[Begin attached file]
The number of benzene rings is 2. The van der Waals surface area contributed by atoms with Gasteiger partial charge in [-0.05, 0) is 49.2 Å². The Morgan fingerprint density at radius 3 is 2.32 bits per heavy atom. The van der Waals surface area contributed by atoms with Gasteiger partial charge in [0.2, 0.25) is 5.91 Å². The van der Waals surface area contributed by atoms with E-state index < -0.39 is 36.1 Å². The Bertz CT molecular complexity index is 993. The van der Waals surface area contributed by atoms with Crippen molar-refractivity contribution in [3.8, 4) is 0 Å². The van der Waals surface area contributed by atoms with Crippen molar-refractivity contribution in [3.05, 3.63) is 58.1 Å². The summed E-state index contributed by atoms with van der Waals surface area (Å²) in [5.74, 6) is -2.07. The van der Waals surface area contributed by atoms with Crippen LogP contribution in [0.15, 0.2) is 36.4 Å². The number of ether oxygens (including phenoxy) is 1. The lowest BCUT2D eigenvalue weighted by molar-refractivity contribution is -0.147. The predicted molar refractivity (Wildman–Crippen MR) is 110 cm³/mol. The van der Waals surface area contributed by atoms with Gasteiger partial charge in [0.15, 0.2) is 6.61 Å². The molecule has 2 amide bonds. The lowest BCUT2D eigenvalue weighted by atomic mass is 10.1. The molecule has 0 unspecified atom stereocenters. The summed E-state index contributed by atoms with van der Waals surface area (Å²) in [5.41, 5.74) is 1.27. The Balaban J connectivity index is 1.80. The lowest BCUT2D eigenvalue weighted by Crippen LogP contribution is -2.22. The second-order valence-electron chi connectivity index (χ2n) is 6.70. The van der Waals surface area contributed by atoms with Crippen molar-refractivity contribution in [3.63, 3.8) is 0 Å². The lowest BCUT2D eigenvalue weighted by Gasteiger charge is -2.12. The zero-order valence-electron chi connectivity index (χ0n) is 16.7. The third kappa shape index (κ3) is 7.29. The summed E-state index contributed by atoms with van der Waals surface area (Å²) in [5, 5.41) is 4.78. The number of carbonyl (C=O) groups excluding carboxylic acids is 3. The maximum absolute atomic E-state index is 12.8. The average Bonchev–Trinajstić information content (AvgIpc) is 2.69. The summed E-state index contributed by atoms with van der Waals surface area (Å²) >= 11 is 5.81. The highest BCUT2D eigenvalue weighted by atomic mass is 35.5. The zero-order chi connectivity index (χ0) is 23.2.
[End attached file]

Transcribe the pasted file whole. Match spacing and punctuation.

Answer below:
The number of benzene rings is 2. The van der Waals surface area contributed by atoms with Gasteiger partial charge in [-0.05, 0) is 49.2 Å². The Morgan fingerprint density at radius 3 is 2.32 bits per heavy atom. The van der Waals surface area contributed by atoms with Gasteiger partial charge in [0.2, 0.25) is 5.91 Å². The van der Waals surface area contributed by atoms with E-state index < -0.39 is 36.1 Å². The Bertz CT molecular complexity index is 993. The van der Waals surface area contributed by atoms with Crippen molar-refractivity contribution in [3.8, 4) is 0 Å². The van der Waals surface area contributed by atoms with Crippen molar-refractivity contribution in [3.05, 3.63) is 58.1 Å². The summed E-state index contributed by atoms with van der Waals surface area (Å²) in [5.74, 6) is -2.07. The van der Waals surface area contributed by atoms with Crippen LogP contribution in [0.15, 0.2) is 36.4 Å². The number of ether oxygens (including phenoxy) is 1. The lowest BCUT2D eigenvalue weighted by molar-refractivity contribution is -0.147. The predicted molar refractivity (Wildman–Crippen MR) is 110 cm³/mol. The van der Waals surface area contributed by atoms with Gasteiger partial charge in [0.15, 0.2) is 6.61 Å². The molecule has 2 amide bonds. The lowest BCUT2D eigenvalue weighted by atomic mass is 10.1. The molecule has 0 unspecified atom stereocenters. The summed E-state index contributed by atoms with van der Waals surface area (Å²) in [5.41, 5.74) is 1.27. The Balaban J connectivity index is 1.80. The lowest BCUT2D eigenvalue weighted by Crippen LogP contribution is -2.22. The second-order valence-electron chi connectivity index (χ2n) is 6.70. The van der Waals surface area contributed by atoms with Crippen molar-refractivity contribution in [3.63, 3.8) is 0 Å². The lowest BCUT2D eigenvalue weighted by Gasteiger charge is -2.12. The zero-order valence-electron chi connectivity index (χ0n) is 16.7. The third kappa shape index (κ3) is 7.29. The summed E-state index contributed by atoms with van der Waals surface area (Å²) in [5, 5.41) is 4.78. The number of carbonyl (C=O) groups excluding carboxylic acids is 3. The maximum absolute atomic E-state index is 12.8. The average Bonchev–Trinajstić information content (AvgIpc) is 2.69. The summed E-state index contributed by atoms with van der Waals surface area (Å²) >= 11 is 5.81. The highest BCUT2D eigenvalue weighted by atomic mass is 35.5. The zero-order chi connectivity index (χ0) is 23.2.